Demonstrators march during the “mother of all marches” against Venezuelan President Nicolás Maduro in Caracas, Venezuela, on April 19. (Carlos Garcia Rawlins/Reuters)

For the past three weeks, protests in Venezuela have simmered near a boiling point.

It all started when the Supreme Court stripped the country's National Assembly of its power. The court is controlled by President Nicolás Maduro, a disciple of Hugo Chávez, while the democratically elected legislature is dominated by those opposed to Maduro's government. The Supreme Court tried to effectively gut this governing body of its authority, though it subsequently reversed its decision.

That, on its own, is enough to bring people into the streets. But many Venezuelans are already at the breaking point. Food shortages have left much of the country hungry, and access to basic goods and medicine is intermittent at best. Inflation is spiraling out of control, and crime is a daily reality. Corruption and mismanagement have squandered the country's vast oil reserves.

For days, more than a million people have taken to the streets across the country in the “mother of all protests” to demand that Maduro and his vice president (recently sanctioned in the United States for alleged drug trafficking) resign, effective immediately.

On April 19, the Venezuelan government seized a General Motors plant, after opponents of Venezuelan President Nicolás Maduro held the largest protest so far that month. (Sarah Parnass/The Washington Post)

The Supreme Court reversed its ruling, but that didn't quell the government's opponents. The government then responded with tear gas and rubber bullets. When that didn't work, Maduro called on his supporters to take up their weapons and act as a citizen militia, taking to the streets with an eye toward preventing a military coup. At least 24 people have been killed; hundreds more have been detained.

Even so, the opposition has pledged to “stay on the streets” until presidential elections are called (right now, they're due to be held in 2018.)

These are some of the largest protests the country has ever seen. But will they work? Erica Chenoweth, a political scientist at the University of Denver, has some thoughts.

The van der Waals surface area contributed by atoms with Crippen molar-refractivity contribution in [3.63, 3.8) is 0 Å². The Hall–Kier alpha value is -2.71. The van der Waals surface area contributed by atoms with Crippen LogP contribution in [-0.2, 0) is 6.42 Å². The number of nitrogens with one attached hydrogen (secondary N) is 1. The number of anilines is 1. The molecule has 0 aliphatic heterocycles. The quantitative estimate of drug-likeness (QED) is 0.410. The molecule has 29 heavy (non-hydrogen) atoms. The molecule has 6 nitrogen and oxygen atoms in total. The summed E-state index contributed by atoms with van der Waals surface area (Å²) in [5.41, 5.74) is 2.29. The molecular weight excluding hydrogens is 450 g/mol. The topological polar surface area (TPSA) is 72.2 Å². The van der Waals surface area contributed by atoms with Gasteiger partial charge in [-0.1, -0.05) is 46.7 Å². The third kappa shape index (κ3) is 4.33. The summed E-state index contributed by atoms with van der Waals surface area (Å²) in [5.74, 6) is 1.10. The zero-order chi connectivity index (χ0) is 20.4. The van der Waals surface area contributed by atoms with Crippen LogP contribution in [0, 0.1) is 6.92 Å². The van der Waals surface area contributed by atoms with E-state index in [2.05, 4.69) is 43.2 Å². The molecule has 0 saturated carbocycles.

Chenoweth studies mass movements. In some of her more recent research, she's looked at every popular effort to overthrow the government — some 500 of them. And she's sliced, diced and quantified the data to figure out what makes these movements effective. According to her research, mass protests are most likely to work when a couple of factors are present.

For one thing, she says big numbers are important, but only if they represent really diverse segments of society. And participation doesn't have to be overwhelming. Get just 3.5 percent of a country's population onto the street, and your movement is likely to work.

She also says these movement work best when they're innovative and flexible, particularly in more repressive regimes. Movements that “start to diversify to other forms of noncooperation like economic striking, boycotts, things like that are able to apply various kinds of pressure on the opponent while minimizing risks,” she said. “Particularly in very repressed countries, protests can be really dangerous especially if they become predictable.”

That flexibility helps with another key factor — resilience even when repression starts to escalate.

Another key factor: loyalty shifts among security forces. That doesn't mean the police have to start marching with the opposition, Chenoweth says. It's enough for them to skip work or refuse to fire on protesters “because they don't feel like going out and beating up a bunch of elderly women.”

Lastly and, perhaps, counterintuitively: Nonviolent opposition movements are about twice as effective as violent ones. Chenoweth theorizes that this is because nonviolent movements attract a broader range of people and are sustainable over a longer period of time.

Does Venezuela have what it takes? Miguel R. Tinker Salas, a regional expert at Pomona College, said he isn't so sure.

There have been protests in Venezuela for 16 years, he noted. While this movement is larger, Salas said he isn't sure that it's drawing the kinds of diverse crowds necessary to change the conversation. “I don't see that they've expanded their base,” he said. Salas also said he worries that the opposition has laid out a very rigid set of demands: Maduro must step down, no negotiation. That doesn't leave room for, say, the government to schedule regional elections this year, which the opposition candidates would probably win. This will make it harder to attract moderates.

There's also not a lot of evidence that they've swayed the security forces, he said, particularly the citizen army loyal to Maduro.

Still, he said he thinks the scarcity that exists around the country is engaging people who were willing to let the government try to correct course. The idea of scarcity goes against the country's sense of who they are — a place that has always been resource-rich, where people have been free from want. “It scares people because it breaks from the narrative constructed,” he said.

Even so, Salas said he doubts Maduro will step down, unless something dramatic happens. And even if the opposition succeeds, Salas said he worries about what comes next. “What's not clear is the endgame, what does the opposition hope to accomplish?” he asked. “What's their positive program for how they would lead the nation?”